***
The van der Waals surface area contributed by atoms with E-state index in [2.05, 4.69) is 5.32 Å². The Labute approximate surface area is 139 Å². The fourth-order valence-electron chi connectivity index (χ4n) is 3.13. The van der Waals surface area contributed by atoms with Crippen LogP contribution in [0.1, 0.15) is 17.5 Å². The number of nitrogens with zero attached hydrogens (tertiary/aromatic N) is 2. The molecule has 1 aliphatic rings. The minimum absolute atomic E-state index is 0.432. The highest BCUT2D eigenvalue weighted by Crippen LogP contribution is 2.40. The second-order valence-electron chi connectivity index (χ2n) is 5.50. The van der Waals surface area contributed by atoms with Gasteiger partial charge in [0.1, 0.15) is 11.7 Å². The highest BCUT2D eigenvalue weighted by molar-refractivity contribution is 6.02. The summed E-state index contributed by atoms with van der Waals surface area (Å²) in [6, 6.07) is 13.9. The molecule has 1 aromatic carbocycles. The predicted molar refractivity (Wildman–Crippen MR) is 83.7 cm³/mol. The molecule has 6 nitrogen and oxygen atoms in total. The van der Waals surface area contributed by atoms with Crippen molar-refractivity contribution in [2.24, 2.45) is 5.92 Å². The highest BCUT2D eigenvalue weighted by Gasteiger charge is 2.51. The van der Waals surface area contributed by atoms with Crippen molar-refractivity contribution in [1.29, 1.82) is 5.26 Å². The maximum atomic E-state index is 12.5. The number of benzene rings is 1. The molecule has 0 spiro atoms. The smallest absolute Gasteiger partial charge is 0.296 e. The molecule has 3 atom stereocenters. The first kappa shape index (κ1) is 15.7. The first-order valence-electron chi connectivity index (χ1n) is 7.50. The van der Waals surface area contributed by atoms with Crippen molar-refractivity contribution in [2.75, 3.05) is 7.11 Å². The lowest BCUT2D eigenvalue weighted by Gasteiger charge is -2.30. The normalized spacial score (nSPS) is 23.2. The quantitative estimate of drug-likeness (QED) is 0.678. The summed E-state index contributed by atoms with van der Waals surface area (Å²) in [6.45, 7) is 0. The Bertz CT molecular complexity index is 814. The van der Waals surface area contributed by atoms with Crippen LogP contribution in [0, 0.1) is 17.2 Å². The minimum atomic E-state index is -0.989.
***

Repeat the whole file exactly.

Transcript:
The van der Waals surface area contributed by atoms with E-state index in [2.05, 4.69) is 5.32 Å². The Labute approximate surface area is 139 Å². The fourth-order valence-electron chi connectivity index (χ4n) is 3.13. The van der Waals surface area contributed by atoms with Crippen LogP contribution in [0.1, 0.15) is 17.5 Å². The number of nitrogens with zero attached hydrogens (tertiary/aromatic N) is 2. The molecule has 1 aliphatic rings. The minimum absolute atomic E-state index is 0.432. The highest BCUT2D eigenvalue weighted by Crippen LogP contribution is 2.40. The second-order valence-electron chi connectivity index (χ2n) is 5.50. The van der Waals surface area contributed by atoms with Gasteiger partial charge in [0.1, 0.15) is 11.7 Å². The highest BCUT2D eigenvalue weighted by molar-refractivity contribution is 6.02. The summed E-state index contributed by atoms with van der Waals surface area (Å²) in [6, 6.07) is 13.9. The molecule has 1 aromatic carbocycles. The predicted molar refractivity (Wildman–Crippen MR) is 83.7 cm³/mol. The molecule has 6 nitrogen and oxygen atoms in total. The van der Waals surface area contributed by atoms with Crippen molar-refractivity contribution in [2.24, 2.45) is 5.92 Å². The highest BCUT2D eigenvalue weighted by Gasteiger charge is 2.51. The van der Waals surface area contributed by atoms with Crippen molar-refractivity contribution in [1.29, 1.82) is 5.26 Å². The maximum atomic E-state index is 12.5. The number of benzene rings is 1. The molecule has 0 spiro atoms. The smallest absolute Gasteiger partial charge is 0.296 e. The molecule has 3 atom stereocenters. The first kappa shape index (κ1) is 15.7. The first-order valence-electron chi connectivity index (χ1n) is 7.50. The van der Waals surface area contributed by atoms with Crippen molar-refractivity contribution in [2.75, 3.05) is 7.11 Å². The lowest BCUT2D eigenvalue weighted by Gasteiger charge is -2.30. The normalized spacial score (nSPS) is 23.2. The quantitative estimate of drug-likeness (QED) is 0.678. The summed E-state index contributed by atoms with van der Waals surface area (Å²) in [6.45, 7) is 0. The Bertz CT molecular complexity index is 814. The van der Waals surface area contributed by atoms with Crippen LogP contribution in [0, 0.1) is 17.2 Å². The minimum atomic E-state index is -0.989.